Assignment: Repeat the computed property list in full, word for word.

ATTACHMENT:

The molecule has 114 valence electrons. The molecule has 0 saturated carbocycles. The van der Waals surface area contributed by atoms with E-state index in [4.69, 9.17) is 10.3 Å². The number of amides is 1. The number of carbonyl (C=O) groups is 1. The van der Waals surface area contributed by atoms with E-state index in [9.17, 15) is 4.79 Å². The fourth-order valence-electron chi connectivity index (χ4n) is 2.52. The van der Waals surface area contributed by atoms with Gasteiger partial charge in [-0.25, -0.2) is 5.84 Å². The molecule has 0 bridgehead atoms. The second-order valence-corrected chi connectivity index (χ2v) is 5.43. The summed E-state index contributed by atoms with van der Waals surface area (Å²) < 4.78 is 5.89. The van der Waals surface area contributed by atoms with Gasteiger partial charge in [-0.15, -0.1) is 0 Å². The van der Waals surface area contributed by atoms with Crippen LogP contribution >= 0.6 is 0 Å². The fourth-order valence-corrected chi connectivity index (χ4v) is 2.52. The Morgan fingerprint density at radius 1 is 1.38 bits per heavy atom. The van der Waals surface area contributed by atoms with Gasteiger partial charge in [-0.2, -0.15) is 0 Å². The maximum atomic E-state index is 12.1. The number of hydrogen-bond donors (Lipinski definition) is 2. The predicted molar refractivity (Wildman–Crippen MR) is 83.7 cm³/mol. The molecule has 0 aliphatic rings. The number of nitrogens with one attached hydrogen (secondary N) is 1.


The molecule has 114 valence electrons. The molecule has 0 saturated carbocycles. The van der Waals surface area contributed by atoms with E-state index in [4.69, 9.17) is 10.3 Å². The number of amides is 1. The number of carbonyl (C=O) groups is 1. The van der Waals surface area contributed by atoms with E-state index in [9.17, 15) is 4.79 Å². The fourth-order valence-electron chi connectivity index (χ4n) is 2.52. The van der Waals surface area contributed by atoms with Gasteiger partial charge in [-0.25, -0.2) is 5.84 Å². The molecule has 0 bridgehead atoms. The second-order valence-corrected chi connectivity index (χ2v) is 5.43. The summed E-state index contributed by atoms with van der Waals surface area (Å²) < 4.78 is 5.89. The van der Waals surface area contributed by atoms with Gasteiger partial charge in [-0.15, -0.1) is 0 Å². The van der Waals surface area contributed by atoms with Crippen LogP contribution >= 0.6 is 0 Å². The fourth-order valence-corrected chi connectivity index (χ4v) is 2.52. The Morgan fingerprint density at radius 1 is 1.38 bits per heavy atom. The van der Waals surface area contributed by atoms with Gasteiger partial charge in [-0.2, -0.15) is 0 Å². The maximum atomic E-state index is 12.1. The number of hydrogen-bond donors (Lipinski definition) is 2. The predicted molar refractivity (Wildman–Crippen MR) is 83.7 cm³/mol. The molecule has 0 aliphatic rings. The number of nitrogens with one attached hydrogen (secondary N) is 1.